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The welfare safety net is not fit for purpose says Work and Pensions Committee

31 July 2019

The welfare safety net is not fit for purpose for people living on the breadline, and disabled people are at higher risk of falling into, and becoming trapped in, poverty than non-disabled people, says a report published today by the Work and Pensions Committee.

The Committee conducted an inquiry into the current state of the UK’s welfare safety net, prompted by the evidence of debt, hunger and homelessness it has heard across several recent inquiries. 

In highlighting the contrast between the DWP’s characterisation of poverty and hardship since 2010, the report says that:

“It is difficult to avoid concluding that the Department simply does not understand the impact of its reforms on some of the most vulnerable people it supports. DWP’s policy decisions have a direct impact on the incomes of millions of people. There is no excuse for a lack of understanding or transparency about the effects of those decisions.”

The new report is clear that disabled people are at higher risk of falling into, and becoming trapped in, poverty than non-disabled people:

“That is, in part, because disabled people frequently face additional living costs. These range from basic essentials like food and fuel, to the costs of the adaptations and support that are needed to make society accessible.

Disability benefits such as PIP are intended to help cover those costs and ensure that disabled people can participate in the economy and society on an equal footing. But benefit rates often fall short of the real costs of disability—and for many disabled people, boosting income through work can be difficult or impossible.

The Department says that some of the most severely disabled people will receive more support under the current welfare system than they would have before 2010. But it has come at the cost of support for people with conditions that, while not the “most severe”, can still have a substantial impact on their day-to-day lives and living costs.

This includes people in the ESA work related activity group and Universal Credit equivalent. These claimants have also been subject to freezes and reductions in the generosity of benefits they are entitled to—despite the Department itself finding them not “fit for work”.”

The Committee recommend that the DWP commission an independent survey of the additional costs of disability and long-term health conditions.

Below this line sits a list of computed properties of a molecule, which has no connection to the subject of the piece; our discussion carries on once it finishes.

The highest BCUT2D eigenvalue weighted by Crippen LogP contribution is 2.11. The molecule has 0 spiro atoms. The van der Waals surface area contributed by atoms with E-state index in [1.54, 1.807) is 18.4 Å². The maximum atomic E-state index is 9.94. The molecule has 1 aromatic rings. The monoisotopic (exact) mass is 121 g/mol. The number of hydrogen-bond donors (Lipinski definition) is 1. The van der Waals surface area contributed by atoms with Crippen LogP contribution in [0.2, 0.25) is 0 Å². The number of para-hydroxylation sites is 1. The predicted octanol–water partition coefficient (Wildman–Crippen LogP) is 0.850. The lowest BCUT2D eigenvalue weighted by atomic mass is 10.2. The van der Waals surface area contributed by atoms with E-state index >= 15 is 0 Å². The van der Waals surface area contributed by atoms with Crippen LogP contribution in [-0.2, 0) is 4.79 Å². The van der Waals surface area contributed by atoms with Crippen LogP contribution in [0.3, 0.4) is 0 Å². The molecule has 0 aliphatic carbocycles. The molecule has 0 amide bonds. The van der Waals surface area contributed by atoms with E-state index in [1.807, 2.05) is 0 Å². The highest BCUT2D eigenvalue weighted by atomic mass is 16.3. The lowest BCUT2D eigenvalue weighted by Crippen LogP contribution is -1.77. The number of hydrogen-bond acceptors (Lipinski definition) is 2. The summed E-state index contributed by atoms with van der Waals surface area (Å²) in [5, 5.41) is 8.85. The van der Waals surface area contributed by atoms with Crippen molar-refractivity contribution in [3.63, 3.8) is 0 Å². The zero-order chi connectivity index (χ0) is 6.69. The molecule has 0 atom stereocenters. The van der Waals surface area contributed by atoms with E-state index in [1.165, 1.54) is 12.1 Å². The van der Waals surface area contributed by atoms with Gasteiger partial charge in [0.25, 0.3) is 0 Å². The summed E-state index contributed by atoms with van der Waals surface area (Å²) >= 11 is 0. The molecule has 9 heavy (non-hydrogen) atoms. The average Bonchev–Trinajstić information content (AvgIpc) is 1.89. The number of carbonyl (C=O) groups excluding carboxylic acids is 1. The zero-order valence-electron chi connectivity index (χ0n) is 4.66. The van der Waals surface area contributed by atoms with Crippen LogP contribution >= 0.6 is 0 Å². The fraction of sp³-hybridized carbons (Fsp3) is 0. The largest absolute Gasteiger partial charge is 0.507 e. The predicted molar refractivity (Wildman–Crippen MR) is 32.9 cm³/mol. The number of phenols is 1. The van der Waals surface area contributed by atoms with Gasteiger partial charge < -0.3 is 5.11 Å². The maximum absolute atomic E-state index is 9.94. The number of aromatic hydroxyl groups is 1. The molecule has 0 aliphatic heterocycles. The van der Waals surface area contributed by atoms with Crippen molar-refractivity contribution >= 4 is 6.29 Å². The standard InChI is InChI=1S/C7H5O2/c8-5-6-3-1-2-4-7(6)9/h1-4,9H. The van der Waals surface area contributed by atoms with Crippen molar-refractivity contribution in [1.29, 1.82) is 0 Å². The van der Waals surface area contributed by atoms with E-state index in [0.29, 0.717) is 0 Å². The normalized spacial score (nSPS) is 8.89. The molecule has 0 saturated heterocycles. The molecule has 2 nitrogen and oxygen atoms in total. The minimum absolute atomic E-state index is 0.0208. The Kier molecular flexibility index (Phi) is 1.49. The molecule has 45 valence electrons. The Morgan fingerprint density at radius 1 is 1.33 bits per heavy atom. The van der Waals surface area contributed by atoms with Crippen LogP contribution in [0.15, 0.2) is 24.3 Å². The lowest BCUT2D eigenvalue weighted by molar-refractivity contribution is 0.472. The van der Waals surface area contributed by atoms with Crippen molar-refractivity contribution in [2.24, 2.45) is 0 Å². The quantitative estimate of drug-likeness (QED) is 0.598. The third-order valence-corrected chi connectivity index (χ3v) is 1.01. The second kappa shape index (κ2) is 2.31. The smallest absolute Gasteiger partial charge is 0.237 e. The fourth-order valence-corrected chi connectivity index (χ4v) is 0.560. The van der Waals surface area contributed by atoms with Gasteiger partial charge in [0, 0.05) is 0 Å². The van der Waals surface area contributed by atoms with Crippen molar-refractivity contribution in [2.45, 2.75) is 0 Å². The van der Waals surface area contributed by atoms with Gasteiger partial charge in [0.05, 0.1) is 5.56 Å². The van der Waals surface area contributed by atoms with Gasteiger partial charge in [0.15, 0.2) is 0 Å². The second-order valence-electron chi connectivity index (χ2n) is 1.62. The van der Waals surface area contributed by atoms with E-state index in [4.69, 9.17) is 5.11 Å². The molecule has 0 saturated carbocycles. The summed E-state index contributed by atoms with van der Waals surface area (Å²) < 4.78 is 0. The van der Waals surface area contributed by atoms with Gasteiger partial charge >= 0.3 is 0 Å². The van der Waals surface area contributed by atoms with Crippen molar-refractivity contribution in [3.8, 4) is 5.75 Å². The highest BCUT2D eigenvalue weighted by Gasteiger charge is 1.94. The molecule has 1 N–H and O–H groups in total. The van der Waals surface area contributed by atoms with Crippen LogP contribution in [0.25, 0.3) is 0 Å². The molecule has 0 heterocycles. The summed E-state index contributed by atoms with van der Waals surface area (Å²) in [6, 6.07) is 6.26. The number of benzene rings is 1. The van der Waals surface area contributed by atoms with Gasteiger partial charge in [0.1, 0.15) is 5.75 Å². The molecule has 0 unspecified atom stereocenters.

In addition, it stresses that this should be developed alongside its new poverty measure as a means of understanding where benefits are falling short and informing policy to address poverty amongst disabled people.

The Work and Pensions Committee’s Welfare Safety Net report is available @ www.parliament.uk

See also Nearly half of all those living in poverty live in a household where someone is disabled @ www.disabilityrightsuk.org 

Ken Butler DR UK’s Welfare Rights and Policy Adviser said:

“This latest Work and Pension Committee report is one of a growing number it’s issued over several years that highlight the devastating impact of welfare reforms.

The social security system is intended to provide a financial safety net for some of the most vulnerable people in our society including disabled people and people with long-term health conditions.

Yet, since 2008, changes to welfare benefits have led to this safety net failing, causing people to feel abandoned by a cruel and unfair system.

These changes have had a devastating impact on disabled people and. financial security for most disabled people has all but vanished and who have been left living in poverty and isolation as a result.”

DR UK is a member of the Disability Benefit’s Consortium (DBC).

The recent DBC report - Has welfare become unfair - highlighted that while disabled people have typically lost around £1,200 per year due to welfare reform.

However, the report is also important as it makes a series of recommendations including to remove disabled people from poverty, including:

  • an end the benefit freeze;
  • bringing back the ESA work-related activity component and the equivalent element in universal credit;
  • introducing a disability element to universal credit to replace the disability premiums that have been cut from the system
  • removing the benefit cap for everyone who receives a disability-related benefit; 
  • returning the work allowances in universal credit to pre-2016 levels; and
  • reviewing the assessment criteria for PIP.